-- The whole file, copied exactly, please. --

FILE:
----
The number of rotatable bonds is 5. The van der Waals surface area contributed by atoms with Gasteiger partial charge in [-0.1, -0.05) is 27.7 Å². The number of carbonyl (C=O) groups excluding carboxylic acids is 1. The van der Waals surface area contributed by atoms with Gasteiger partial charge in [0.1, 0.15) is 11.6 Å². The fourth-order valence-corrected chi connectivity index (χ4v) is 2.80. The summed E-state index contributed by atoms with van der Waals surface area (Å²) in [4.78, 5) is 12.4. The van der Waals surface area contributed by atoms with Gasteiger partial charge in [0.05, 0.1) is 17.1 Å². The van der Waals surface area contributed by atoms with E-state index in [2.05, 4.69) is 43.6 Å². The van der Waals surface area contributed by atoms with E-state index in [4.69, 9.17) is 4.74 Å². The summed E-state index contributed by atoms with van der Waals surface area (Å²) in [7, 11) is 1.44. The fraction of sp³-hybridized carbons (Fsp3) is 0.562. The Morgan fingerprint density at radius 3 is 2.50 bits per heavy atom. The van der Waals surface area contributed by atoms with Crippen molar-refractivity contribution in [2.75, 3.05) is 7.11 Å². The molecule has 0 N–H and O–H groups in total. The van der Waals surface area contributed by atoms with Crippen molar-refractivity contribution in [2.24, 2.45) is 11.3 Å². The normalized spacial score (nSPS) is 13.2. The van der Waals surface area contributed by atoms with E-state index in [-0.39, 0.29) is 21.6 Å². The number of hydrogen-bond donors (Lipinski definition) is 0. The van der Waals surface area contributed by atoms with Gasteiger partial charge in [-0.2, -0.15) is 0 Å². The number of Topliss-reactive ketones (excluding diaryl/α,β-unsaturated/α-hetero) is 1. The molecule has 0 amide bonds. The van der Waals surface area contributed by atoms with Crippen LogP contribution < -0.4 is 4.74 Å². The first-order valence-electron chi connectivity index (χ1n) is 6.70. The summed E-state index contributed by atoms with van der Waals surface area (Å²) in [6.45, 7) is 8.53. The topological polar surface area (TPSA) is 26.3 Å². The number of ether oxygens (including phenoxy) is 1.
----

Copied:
The number of rotatable bonds is 5. The van der Waals surface area contributed by atoms with Gasteiger partial charge in [-0.1, -0.05) is 27.7 Å². The number of carbonyl (C=O) groups excluding carboxylic acids is 1. The van der Waals surface area contributed by atoms with Gasteiger partial charge in [0.1, 0.15) is 11.6 Å². The fourth-order valence-corrected chi connectivity index (χ4v) is 2.80. The summed E-state index contributed by atoms with van der Waals surface area (Å²) in [4.78, 5) is 12.4. The van der Waals surface area contributed by atoms with Gasteiger partial charge in [0.05, 0.1) is 17.1 Å². The van der Waals surface area contributed by atoms with E-state index in [2.05, 4.69) is 43.6 Å². The van der Waals surface area contributed by atoms with E-state index in [4.69, 9.17) is 4.74 Å². The summed E-state index contributed by atoms with van der Waals surface area (Å²) in [7, 11) is 1.44. The fraction of sp³-hybridized carbons (Fsp3) is 0.562. The Morgan fingerprint density at radius 3 is 2.50 bits per heavy atom. The van der Waals surface area contributed by atoms with Crippen molar-refractivity contribution in [2.75, 3.05) is 7.11 Å². The molecule has 0 N–H and O–H groups in total. The van der Waals surface area contributed by atoms with Crippen molar-refractivity contribution in [2.24, 2.45) is 11.3 Å². The normalized spacial score (nSPS) is 13.2. The van der Waals surface area contributed by atoms with E-state index in [-0.39, 0.29) is 21.6 Å². The number of hydrogen-bond donors (Lipinski definition) is 0. The van der Waals surface area contributed by atoms with Gasteiger partial charge in [-0.2, -0.15) is 0 Å². The number of Topliss-reactive ketones (excluding diaryl/α,β-unsaturated/α-hetero) is 1. The molecule has 0 amide bonds. The van der Waals surface area contributed by atoms with Crippen LogP contribution < -0.4 is 4.74 Å². The first-order valence-electron chi connectivity index (χ1n) is 6.70. The summed E-state index contributed by atoms with van der Waals surface area (Å²) in [6.45, 7) is 8.53. The topological polar surface area (TPSA) is 26.3 Å². The number of ether oxygens (including phenoxy) is 1.